When 20,000 convened for the University of Pennsylvania's commencement on Monday, President Donald Trump (class of 1968) went unmentioned, The Atlantic reported Tuesday.
Trump was also ignored at last year's commencement. And the year before.
"Penn’s officials have been mostly silent about Trump, perhaps because he is not necessarily beloved on campus," The Atlantic reported. "When I reached out to Penn, the school declined to discuss Trump."
“We just don’t comment on individual politicians,” Penn’s vice president of university communications, Stephen MacCarthy, wrote in an email. “We are non-partisan, and try to limit any comments in the political sphere to specific issues that have an impact on the University."
This is apparently a new policy, as Republican President Gerald Ford and Democratic Vice President Joe Biden both delivered commencement addresses at Penn while in office. So too did Republican First Lady Barbara Bush and Democratic First Lady Hillary Clinton.
"Penn’s silence on its most powerful alumnus stands in contrast with how other universities have related to their own presidential (or near-presidential) graduates," The Atlantic noted. "That it is Penn and not any other Ivy League school now navigating this terrain is additionally awkward—for Penn, perhaps more than its peers, has long had status anxiety."
Penn is also unique in that the school's president, Amy Gutmann, is a scholar of democratic discourse.
“One of the things that does make Penn unique is that its president is a political philosopher, and a giant in her field,” explained Penn Prof. Jonathan Zimmerman. “Most of her work has been about the question of deliberation and discourse in democracy.”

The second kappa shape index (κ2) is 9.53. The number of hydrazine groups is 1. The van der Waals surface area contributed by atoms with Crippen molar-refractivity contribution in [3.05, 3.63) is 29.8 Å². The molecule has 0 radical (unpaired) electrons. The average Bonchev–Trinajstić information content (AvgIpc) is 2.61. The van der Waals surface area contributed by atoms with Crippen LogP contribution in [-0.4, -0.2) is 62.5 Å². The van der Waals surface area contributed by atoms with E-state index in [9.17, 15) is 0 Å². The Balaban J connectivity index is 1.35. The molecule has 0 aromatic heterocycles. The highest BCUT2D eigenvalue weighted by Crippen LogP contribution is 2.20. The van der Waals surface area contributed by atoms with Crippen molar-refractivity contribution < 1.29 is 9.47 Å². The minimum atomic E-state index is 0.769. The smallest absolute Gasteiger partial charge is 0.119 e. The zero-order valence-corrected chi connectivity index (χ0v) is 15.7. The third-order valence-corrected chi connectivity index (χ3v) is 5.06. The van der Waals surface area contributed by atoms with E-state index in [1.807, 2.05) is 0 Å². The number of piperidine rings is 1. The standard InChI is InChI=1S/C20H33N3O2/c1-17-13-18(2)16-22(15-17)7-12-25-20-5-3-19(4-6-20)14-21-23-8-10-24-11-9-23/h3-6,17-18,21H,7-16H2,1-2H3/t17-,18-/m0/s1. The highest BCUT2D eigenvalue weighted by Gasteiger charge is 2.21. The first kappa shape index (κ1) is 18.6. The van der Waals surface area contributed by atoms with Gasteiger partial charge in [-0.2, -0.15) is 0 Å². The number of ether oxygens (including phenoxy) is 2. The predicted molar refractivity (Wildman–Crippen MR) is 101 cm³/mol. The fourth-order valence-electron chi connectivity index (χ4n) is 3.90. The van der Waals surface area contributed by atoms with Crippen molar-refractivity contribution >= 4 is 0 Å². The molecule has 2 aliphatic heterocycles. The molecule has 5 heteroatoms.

The shunning of the commander-in-chief may be temporary, or it may continue, noted the director of presidential studies at the University of Virginia’s Miller Center, Barbara Perry observed.
“What will [Penn] do?” she asked. “Will they not want to claim him because of all these personal and professional foibles of his?”
Instead of inviting President Trump to give the commencement address, the school instead invited NBC News chief foreign affairs correspondent Andrea Mitchell (class of 1967).
Mitchell, who hosts "Andrea Mitchell Reports" on MSNBC, did not mention Trump by name, but alluded to the Trump Era during her speech.
Today, we are living through a period that feels equally challenging, and disorienting,” Mitchell said. “But now, the challenges are subtler, even more complex—the social dilemmas affecting race, ethnicity, gender. Problems that new laws can address, but not always fix."
“But in today’s politics, facts are described as ‘alternative,’ and truths are often relative,” Mitchell noted. “So, my next lesson: Be open-minded. Never stop learning.”
Watch Mitchell's commencement speech: